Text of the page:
Like many of you, our family is juggling two kids in elementary school and two demanding careers. Between meetings, we bus over snacks to our children and try to find quiet spaces in different corners of our home. Despite being under the same roof all day, we found it hard to connect meaningfully on what we all had going on. 

This is why I introduced stand-up meetings—a tool I use in my agile change consulting practice where I focus on the neuroscience of change—to my family. 

At work, a stand-up meeting is a short meeting usually no longer than 10-15 minutes, where everyone goes around sharing priorities and problems. We typically ask three simple questions:

  1. What did I get done?
  2. What do I need to do next?
  3. Where do I need some help?

We ask the same questions at home too. My daughters’ priorities have included things like “build a snowman” and “play Roblox” along with “finish homework” and “study for a test.” They also delegate tasks like pros “Mom, please pick up our library books today”. As a bonus, my younger one takes notes on what everyone else is doing and is sure to ask “did you get such and such task done?”

Interestingly, scientists at the University of California found kids who plan their own time, set weekly goals, and evaluate their own work build up their prefrontal cortex and other parts of the brain that help them exert greater control over their lives. This can be especially powerful in the early years of childhood, sometimes referred to as the magic decade, when their brains are growing very fast and they are learning new and different things every day.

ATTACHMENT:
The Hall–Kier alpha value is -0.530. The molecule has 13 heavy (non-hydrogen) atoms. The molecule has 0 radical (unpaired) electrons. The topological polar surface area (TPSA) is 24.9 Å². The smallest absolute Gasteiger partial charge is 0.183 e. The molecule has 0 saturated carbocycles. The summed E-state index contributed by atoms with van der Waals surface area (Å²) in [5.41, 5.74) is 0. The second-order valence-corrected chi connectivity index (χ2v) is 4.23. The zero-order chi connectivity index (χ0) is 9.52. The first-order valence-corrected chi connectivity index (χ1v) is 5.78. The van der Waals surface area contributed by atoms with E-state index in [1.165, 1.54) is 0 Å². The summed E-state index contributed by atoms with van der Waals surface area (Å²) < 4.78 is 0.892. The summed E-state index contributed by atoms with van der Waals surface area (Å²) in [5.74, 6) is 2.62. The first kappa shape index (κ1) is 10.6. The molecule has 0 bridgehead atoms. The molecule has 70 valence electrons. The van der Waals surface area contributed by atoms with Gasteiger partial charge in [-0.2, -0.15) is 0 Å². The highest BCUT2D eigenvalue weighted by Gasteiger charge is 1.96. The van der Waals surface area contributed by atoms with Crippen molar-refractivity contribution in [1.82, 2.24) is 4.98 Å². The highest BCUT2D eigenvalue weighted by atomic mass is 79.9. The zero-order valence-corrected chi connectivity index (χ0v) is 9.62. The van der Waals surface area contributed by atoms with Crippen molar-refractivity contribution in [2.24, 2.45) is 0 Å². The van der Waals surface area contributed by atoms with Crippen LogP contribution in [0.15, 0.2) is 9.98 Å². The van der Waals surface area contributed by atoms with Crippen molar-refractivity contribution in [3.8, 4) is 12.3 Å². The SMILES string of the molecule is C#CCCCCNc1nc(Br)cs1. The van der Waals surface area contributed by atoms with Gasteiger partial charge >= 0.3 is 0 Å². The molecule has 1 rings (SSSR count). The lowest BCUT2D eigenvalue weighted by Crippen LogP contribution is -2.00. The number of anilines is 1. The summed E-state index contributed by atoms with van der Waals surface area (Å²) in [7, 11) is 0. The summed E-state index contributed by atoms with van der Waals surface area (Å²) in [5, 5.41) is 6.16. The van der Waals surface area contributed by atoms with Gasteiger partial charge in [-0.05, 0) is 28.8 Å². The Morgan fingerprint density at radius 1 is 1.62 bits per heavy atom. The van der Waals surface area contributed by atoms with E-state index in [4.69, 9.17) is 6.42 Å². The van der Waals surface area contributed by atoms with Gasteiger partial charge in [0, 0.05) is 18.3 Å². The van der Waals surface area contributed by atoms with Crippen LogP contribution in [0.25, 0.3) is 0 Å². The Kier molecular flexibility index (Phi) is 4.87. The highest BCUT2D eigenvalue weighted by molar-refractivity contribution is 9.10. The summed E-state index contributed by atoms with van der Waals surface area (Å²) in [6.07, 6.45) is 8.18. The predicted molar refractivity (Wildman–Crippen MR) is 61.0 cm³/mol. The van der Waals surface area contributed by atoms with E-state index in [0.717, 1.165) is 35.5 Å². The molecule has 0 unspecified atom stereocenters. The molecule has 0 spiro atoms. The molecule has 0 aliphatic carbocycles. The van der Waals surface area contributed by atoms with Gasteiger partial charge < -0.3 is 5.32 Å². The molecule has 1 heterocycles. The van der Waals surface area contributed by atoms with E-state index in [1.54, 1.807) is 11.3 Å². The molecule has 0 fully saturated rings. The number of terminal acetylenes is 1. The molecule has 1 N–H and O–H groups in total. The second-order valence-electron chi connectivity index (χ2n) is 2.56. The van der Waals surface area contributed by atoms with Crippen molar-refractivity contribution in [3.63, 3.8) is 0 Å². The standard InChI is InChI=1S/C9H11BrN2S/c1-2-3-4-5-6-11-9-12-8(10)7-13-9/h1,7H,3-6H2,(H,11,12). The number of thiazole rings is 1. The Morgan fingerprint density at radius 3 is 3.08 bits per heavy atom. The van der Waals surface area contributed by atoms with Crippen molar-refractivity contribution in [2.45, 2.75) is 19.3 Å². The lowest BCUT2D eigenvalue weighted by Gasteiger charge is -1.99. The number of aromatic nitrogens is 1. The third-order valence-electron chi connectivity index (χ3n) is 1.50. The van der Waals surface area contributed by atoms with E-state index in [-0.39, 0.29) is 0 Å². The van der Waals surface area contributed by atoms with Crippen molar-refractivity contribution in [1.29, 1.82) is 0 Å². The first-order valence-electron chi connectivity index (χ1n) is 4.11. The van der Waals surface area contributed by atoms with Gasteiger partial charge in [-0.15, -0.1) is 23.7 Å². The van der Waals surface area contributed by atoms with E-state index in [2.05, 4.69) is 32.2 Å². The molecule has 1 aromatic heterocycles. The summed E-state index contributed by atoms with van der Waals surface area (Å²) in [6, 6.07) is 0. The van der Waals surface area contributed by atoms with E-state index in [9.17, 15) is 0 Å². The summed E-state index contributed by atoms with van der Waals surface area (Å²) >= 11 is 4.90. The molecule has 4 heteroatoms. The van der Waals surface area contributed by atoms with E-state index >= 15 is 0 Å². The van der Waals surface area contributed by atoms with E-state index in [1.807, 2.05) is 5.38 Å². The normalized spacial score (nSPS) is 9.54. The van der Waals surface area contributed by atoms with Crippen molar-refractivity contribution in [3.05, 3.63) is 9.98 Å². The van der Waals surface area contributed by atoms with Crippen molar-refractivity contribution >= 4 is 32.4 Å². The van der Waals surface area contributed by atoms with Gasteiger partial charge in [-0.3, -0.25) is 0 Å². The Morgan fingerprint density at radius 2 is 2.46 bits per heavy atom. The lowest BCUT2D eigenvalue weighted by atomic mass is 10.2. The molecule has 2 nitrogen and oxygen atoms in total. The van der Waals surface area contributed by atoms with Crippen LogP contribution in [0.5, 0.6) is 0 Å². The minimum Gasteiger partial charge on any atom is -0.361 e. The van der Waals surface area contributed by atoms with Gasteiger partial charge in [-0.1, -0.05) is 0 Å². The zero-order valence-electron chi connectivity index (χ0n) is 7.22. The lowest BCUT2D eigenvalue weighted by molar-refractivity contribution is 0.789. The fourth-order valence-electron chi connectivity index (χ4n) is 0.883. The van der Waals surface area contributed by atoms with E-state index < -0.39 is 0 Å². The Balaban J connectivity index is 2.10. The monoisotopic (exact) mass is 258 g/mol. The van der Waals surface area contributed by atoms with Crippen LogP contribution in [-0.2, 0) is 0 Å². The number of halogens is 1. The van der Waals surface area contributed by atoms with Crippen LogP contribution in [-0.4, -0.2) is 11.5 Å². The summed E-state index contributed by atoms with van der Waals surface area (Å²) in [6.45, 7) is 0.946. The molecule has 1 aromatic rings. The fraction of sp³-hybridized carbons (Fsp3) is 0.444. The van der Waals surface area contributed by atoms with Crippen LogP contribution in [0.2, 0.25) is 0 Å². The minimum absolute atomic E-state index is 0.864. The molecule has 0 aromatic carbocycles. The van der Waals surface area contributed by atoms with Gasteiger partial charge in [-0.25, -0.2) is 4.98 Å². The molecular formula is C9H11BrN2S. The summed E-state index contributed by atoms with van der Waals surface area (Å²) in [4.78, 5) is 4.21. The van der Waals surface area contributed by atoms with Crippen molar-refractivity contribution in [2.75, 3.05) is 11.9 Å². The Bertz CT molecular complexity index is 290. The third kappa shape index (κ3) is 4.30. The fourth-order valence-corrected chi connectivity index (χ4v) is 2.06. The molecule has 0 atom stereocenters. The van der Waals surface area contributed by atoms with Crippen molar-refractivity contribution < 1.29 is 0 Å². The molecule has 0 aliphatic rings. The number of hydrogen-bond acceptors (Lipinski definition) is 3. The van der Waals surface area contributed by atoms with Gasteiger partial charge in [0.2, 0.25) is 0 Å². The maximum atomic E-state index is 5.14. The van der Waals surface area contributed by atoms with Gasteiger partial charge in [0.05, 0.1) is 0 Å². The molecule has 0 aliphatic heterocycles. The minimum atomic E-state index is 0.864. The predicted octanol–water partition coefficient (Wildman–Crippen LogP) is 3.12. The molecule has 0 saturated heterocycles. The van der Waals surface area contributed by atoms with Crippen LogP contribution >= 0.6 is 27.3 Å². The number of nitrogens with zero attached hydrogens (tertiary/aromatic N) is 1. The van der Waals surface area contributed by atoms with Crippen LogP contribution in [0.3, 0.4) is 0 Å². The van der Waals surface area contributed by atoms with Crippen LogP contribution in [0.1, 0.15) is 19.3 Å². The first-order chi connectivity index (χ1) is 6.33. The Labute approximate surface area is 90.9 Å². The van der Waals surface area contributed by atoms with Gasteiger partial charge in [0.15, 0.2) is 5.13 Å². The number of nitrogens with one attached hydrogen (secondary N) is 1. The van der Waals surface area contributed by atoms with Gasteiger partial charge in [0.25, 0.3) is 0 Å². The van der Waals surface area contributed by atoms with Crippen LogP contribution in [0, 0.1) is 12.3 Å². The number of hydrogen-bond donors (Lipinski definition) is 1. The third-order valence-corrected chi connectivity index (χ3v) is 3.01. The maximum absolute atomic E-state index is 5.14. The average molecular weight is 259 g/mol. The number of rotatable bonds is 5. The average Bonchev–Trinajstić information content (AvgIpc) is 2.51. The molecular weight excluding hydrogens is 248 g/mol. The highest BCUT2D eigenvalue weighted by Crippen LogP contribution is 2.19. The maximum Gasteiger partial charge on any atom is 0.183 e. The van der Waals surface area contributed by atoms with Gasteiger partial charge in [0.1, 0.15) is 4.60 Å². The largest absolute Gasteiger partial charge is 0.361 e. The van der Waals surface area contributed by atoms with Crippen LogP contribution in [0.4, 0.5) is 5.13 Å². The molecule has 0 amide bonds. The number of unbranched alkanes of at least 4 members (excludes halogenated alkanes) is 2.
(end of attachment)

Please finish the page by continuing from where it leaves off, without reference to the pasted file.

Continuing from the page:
Stand-up meetings also help me create psychological safety at home. I am very open about when I come up short or don’t get something done. And I try to model asking for help and offering help. I know these challenging times have helped my kids build resilience and a sense of personal responsibility. I hope through my willingness to be vulnerable and share my own failures, they too have started to look at failures as opportunities to learn and ask for help.  

Our daily stand-up meeting has quickly become the highlight of my day and I hope they are for my daughters as well. I encourage you to try it too and let me know how it goes for you!

By Antara Prasad, Managing Partner at AP Consultants LLC